This study examines the association between Latino/a destinations and health care utilization among Latino/a families. Despite a burgeoning literature on new immigrant destinations, few previous studies have examined health outcomes among Latinos/as across new versus established gateways. We integrate public-use data on Latino/a destinations, health care resources, and immigration enforcement with individual-level data on Latino/a family health care utilization in the restricted-access National Health Interview Survey. We characterize differences in health care resources and immigration enforcement across Latino/a destinations, explore how Latino/a family health care utilization varies across destinations, and then determine whether health care resources and immigration enforcement mediate or moderate the associations between destinations and health care utilization. Our initial results show that new destinations have lower health care supply, but are less likely to be classified as health professional shortage areas, have lower rates of uninsurance, and have less stringent immigration enforcement profiles than traditional destinations.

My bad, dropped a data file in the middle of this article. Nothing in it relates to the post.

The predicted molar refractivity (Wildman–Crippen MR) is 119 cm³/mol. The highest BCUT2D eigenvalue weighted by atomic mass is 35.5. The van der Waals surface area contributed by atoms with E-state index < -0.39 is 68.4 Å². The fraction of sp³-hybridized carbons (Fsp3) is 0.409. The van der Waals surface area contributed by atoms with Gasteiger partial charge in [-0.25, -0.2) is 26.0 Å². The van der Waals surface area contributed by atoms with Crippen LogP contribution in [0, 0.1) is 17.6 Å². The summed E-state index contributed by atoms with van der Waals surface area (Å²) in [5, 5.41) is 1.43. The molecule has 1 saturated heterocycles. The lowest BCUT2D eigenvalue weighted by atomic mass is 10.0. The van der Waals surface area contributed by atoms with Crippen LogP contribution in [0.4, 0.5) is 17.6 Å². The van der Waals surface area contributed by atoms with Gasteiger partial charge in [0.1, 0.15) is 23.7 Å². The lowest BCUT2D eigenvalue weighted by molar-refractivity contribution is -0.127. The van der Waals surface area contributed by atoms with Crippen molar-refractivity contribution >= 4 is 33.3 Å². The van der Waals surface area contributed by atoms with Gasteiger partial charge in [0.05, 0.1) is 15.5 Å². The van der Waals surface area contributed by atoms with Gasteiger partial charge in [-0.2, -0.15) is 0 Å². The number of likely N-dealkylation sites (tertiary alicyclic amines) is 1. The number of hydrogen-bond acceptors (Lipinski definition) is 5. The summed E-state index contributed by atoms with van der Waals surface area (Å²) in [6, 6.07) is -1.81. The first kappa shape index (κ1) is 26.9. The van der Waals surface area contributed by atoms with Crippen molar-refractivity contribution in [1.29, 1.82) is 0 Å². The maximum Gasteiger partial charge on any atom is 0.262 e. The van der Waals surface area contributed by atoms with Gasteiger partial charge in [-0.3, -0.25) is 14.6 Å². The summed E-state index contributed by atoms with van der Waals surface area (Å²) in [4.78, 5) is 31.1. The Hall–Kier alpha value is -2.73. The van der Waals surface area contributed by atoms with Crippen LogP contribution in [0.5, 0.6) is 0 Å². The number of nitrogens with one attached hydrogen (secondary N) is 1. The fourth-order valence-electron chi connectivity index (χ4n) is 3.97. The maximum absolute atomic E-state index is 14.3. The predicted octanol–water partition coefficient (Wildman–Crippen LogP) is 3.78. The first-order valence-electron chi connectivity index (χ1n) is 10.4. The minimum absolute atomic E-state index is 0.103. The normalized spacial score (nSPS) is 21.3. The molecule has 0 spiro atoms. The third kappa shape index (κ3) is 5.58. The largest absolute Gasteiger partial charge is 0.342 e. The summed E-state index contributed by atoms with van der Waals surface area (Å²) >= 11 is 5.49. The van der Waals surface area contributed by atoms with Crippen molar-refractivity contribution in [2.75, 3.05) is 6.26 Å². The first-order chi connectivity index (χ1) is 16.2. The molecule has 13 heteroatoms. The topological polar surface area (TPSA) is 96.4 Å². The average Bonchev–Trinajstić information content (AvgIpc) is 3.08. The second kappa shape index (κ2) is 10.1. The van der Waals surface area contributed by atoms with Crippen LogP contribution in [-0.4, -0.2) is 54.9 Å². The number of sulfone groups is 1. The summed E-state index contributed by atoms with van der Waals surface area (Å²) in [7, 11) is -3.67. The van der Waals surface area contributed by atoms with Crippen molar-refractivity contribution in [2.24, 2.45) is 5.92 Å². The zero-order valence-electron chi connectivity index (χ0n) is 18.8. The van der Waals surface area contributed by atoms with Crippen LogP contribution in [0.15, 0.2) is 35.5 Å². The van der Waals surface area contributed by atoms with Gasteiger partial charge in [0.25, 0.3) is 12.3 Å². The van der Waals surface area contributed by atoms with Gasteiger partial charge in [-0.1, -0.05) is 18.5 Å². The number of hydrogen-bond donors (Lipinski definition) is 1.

Presented in Session 4. Migration and Health/Well-being